Joseph McCarthy is considered to be one of the most wrong people who was ever wrong in politics, according to most of America. He is (in)famous for constantly and consistently decrying an incredible amount of people as Russian spies, and angrily grilling them in front of the senate. His paranoia about Russian agents was legendary, and his scorched earth tactics earned him the ire of the nation, and the senate, who eventually decided to censure him in 1954.

However, while McCarthy’s methods were almost certainly over the top, and put a lot of innocent people unnecessarily through the ringer, the truth was that his paranoia may have been more justified than many people realize. Historical proof shows that the administrations of Truman and FDR were full of Russian spies, that the communist party in America was funded by Moscow, and there were indeed several high profile Russian agents that were caught around that time period, including Julius and Ethel Rosenberg. McCarthy may have gone about things almost entirely wrong, but his fears were not entirely without justification.

1. The MLB May Have Changed The Baseballs For The 2017 World Series

Baseball has always had a bit of a problem when it comes to exciting crowds, and also tends to have a bit of a trust problem with its fans. For baseball nuts, it’s really exciting to see a pitcher pitch a perfect game, for example, but the sport is boring for a general audience. This means that if the MLB wants more people to tune into games, they need to make sure that more home runs happen, because it excites people’s passions and keeps their butts in the seats. When the steroid scandal first broke, it turned out the rabbit hole went far deeper than anyone thought, and it turned out that the MLB knew more than they were letting on and were trying to cover things up, because viewership was up.

More recently, things have become rather suspicious once again. The steroid era was starting to end and pitchers were getting control again — this meant not as much excitement, so something had to be done. The 2017 World Series set a record for having the most home runs in any World Series ever played, and players from both teams are 100% convinced that the balls used were significantly different. Both teams claimed that the balls were noticeably slicker, and this meant pitchers found it much harder to achieve proper control, which means more home runs. While the MLB officially denied it, they officially denied knowledge of the steroid issue as well, and with both teams agreeing there was a major difference, it’s hard to believe the MLB’s denials in this situation.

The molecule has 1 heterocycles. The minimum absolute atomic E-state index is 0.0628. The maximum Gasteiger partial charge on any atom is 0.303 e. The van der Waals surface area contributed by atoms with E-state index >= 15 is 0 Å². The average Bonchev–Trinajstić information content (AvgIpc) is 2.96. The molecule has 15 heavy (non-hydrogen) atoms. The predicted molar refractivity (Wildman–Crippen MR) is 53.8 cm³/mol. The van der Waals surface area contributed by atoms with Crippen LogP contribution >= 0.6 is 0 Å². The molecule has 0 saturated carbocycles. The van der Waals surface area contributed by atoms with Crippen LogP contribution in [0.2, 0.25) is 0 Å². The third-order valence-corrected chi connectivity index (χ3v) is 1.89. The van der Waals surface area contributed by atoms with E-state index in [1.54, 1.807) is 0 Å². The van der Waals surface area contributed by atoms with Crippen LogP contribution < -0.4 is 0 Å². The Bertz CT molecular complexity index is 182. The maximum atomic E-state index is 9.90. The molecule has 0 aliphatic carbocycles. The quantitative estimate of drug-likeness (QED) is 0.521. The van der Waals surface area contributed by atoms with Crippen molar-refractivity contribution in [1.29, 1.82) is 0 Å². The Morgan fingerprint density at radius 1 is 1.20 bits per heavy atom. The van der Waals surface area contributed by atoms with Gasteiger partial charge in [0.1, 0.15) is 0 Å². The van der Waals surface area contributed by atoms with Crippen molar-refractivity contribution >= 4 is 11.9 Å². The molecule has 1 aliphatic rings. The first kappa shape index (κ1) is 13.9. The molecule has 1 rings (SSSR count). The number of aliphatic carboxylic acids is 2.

Crazy But True –

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Unusual Buildings Around the World – WIF 10 Cent Travel

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Strange/Great Buildings

From Around

the Globe

There is no doubt that art and architecture can depict the unusual. And when artistic licence meets the concrete world of construction, the results can be nothing short of mind-boggling. In this account, we take a tour in which we discover a horizontal skyscraper, a circular skyscraper, a robot building, a bizarre towering castle of wood, and the world’s largest bread basket, among other constructions that will expand your mind and even end up on your travel itineraries.

10. Horizontal Skyscraper – Vanke Center (Shenzen, China)

When is a skyscraper a skyscraper in name and shape, but not in behavior and function? When it is a fairly typical looking skyscraper that has been painstakingly constructed to lie on its side! The building logically would look totally typical if you were to turn your head 90 degrees to the side when you examine it, for the building’s position is what makes it weird. Why? Because the structure is an eerie sideways skyscraper, built horizontally along the ground but in the form of a skyscraper. Strange and thought provoking. The brainchild of Steven Holl Architects, the Horizontal Skyscraper – Vanke Center in Shenzhen, China may look normal in shape, in sharp contrast to the oddity of its physical position